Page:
We do so much with names in preschool! In addition to children learning to write their names, they’re also a great teaching tool. In “15+ Name Activities for Preschoolers”, I touch on a variety of ways for kiddos to explore their names. One item I mentioned was a sign-in book. This is a simple name writing activity that can be done every day, in just a few minutes. A reader named Kim left me a sweet comment on that post, and that comment was the inspiration for this one! I must admit, I just love getting feedback from my readers . . . thank you, Kim!!
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Signing into class every day may seem silly to an adult, but it’s actually quite meaningful for children. First, because it’s all about THEM — their name, and they are doing the writing. Secondly, it’s part of a book that the class works on together.
I teach a pre-kindergarten class, and I start the year using a simple sign-in book. It has a laminated front cover that says “Our Sign In Book”, and there’s a laminated back cover as well. I place copies of my sign in sheets between the covers, and everything’s held together with loose-leaf rings. For the sign in sheets, I use a very basic grid with 8 rectangles to house the students’ names. I usually just type it up in a Word document, but sometimes I simply write their names within the rectangles. The names are at the top of the rectangle, with room underneath for the kids to sign in.
If you are teaching your children or your students how to write their names, I would like to stress one point. PLEASE teach them to write their names with the first letter capitalized and the rest lowercase. This is how they’ll usually write and see their names. Plus, they’ll need to write their names this way in elementary school, so why not do it this way from the start?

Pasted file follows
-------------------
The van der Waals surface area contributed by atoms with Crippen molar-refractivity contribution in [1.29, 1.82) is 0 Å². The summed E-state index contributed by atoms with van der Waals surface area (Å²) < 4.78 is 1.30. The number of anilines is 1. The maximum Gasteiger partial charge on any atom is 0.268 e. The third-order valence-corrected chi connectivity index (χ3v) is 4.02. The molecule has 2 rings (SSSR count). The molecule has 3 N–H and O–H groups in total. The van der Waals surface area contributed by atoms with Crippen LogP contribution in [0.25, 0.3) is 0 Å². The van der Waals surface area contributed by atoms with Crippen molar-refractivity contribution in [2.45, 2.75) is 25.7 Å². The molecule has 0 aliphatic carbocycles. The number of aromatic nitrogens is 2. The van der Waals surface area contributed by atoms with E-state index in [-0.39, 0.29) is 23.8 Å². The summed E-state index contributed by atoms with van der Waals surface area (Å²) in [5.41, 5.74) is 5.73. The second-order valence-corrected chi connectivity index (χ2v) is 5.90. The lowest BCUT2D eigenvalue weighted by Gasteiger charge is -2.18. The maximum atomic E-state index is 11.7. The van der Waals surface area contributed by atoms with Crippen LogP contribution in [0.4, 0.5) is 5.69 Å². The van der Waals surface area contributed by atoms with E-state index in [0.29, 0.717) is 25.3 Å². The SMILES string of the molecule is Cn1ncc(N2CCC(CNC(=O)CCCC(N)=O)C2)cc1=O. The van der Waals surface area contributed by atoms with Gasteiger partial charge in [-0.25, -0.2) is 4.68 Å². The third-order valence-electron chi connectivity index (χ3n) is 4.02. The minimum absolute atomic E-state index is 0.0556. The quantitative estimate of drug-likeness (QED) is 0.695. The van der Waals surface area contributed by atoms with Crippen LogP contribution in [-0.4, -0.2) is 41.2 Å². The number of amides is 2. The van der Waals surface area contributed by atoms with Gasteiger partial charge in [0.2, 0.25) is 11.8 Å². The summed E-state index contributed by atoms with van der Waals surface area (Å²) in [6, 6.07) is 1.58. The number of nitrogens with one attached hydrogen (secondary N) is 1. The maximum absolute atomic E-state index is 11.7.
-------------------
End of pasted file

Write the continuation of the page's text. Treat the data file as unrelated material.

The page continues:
At the very beginning of the year, many children are still learning the correct formation of their names. Because of this, I often use a yellow marker to help them out. Underneath the type-written name, I write the name again in the yellow marker. Then, when a child is signing in, he can trace over the letters I wrote in yellow. Much of the time, I am sitting next to the child, walking him through the writing process. This includes moving from left to right when writing, and I also focus on the correct letter formation. Despite how much detail I’m going into here, it really is a quick process. Some children need more help than others, and that’s perfectly fine!
The great part of using a name book is being able to see the progress each child makes during the school year! Since it’s held together by loose-leaf rings, it’s easy to add more sign-in sheets as the year progresses. I love looking back through the book at different parts of the year. I look at how the children wrote their names the first week of school, and I usually compare that to how they’re writing in December, then February, then May. In addition to helping me see the changes in their name writing, it’s also a helpful tool during parent conferences. Such a simple way to show parents what a great job their kiddos are doing in preschool!
There are many, many different ways for young children to sign into their preschool class! This is just one of many. I usually switch it up around January, adding different ways to sign in at that point. That way, the children have a multitude of ways to practice their name writing! Since I’ve rambled on long enough here, some of those ideas will have to wait for another time!
Do you use a sign in book for your early childhood classroom? Do you find it’s beneficial for the kiddos? If you’ve never used one before, what do you think of the idea? I’d love to hear your thoughts in the comments below.